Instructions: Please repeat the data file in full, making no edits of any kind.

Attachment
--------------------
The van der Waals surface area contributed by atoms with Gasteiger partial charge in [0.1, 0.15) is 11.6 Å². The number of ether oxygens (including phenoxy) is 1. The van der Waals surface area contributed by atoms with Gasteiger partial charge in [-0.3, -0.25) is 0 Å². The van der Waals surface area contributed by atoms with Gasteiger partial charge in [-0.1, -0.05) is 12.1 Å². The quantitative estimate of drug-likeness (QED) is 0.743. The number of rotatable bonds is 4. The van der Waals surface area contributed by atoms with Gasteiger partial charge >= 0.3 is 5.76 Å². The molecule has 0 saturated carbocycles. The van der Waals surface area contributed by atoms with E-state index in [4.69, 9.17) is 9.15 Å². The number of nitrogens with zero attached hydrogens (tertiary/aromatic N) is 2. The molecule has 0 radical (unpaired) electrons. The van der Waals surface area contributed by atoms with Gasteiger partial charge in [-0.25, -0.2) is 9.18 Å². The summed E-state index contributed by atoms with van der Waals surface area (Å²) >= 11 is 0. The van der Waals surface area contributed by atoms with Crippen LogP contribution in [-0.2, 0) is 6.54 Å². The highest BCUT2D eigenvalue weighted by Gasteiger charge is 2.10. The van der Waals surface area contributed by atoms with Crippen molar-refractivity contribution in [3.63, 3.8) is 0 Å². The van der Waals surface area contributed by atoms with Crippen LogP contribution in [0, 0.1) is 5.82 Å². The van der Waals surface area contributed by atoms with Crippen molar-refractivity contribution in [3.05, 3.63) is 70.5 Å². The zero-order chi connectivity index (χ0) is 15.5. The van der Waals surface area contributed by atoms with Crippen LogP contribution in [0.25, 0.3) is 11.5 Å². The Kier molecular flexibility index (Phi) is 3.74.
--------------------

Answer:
The van der Waals surface area contributed by atoms with Gasteiger partial charge in [0.1, 0.15) is 11.6 Å². The number of ether oxygens (including phenoxy) is 1. The van der Waals surface area contributed by atoms with Gasteiger partial charge in [-0.3, -0.25) is 0 Å². The van der Waals surface area contributed by atoms with Gasteiger partial charge in [-0.1, -0.05) is 12.1 Å². The quantitative estimate of drug-likeness (QED) is 0.743. The number of rotatable bonds is 4. The van der Waals surface area contributed by atoms with Gasteiger partial charge >= 0.3 is 5.76 Å². The molecule has 0 saturated carbocycles. The van der Waals surface area contributed by atoms with E-state index in [4.69, 9.17) is 9.15 Å². The number of nitrogens with zero attached hydrogens (tertiary/aromatic N) is 2. The molecule has 0 radical (unpaired) electrons. The van der Waals surface area contributed by atoms with Gasteiger partial charge in [-0.25, -0.2) is 9.18 Å². The summed E-state index contributed by atoms with van der Waals surface area (Å²) >= 11 is 0. The van der Waals surface area contributed by atoms with Crippen LogP contribution in [-0.2, 0) is 6.54 Å². The highest BCUT2D eigenvalue weighted by Gasteiger charge is 2.10. The van der Waals surface area contributed by atoms with Crippen molar-refractivity contribution in [3.63, 3.8) is 0 Å². The van der Waals surface area contributed by atoms with Crippen LogP contribution in [0, 0.1) is 5.82 Å². The van der Waals surface area contributed by atoms with Crippen molar-refractivity contribution in [3.05, 3.63) is 70.5 Å². The zero-order chi connectivity index (χ0) is 15.5. The van der Waals surface area contributed by atoms with Crippen LogP contribution in [0.25, 0.3) is 11.5 Å². The Kier molecular flexibility index (Phi) is 3.74.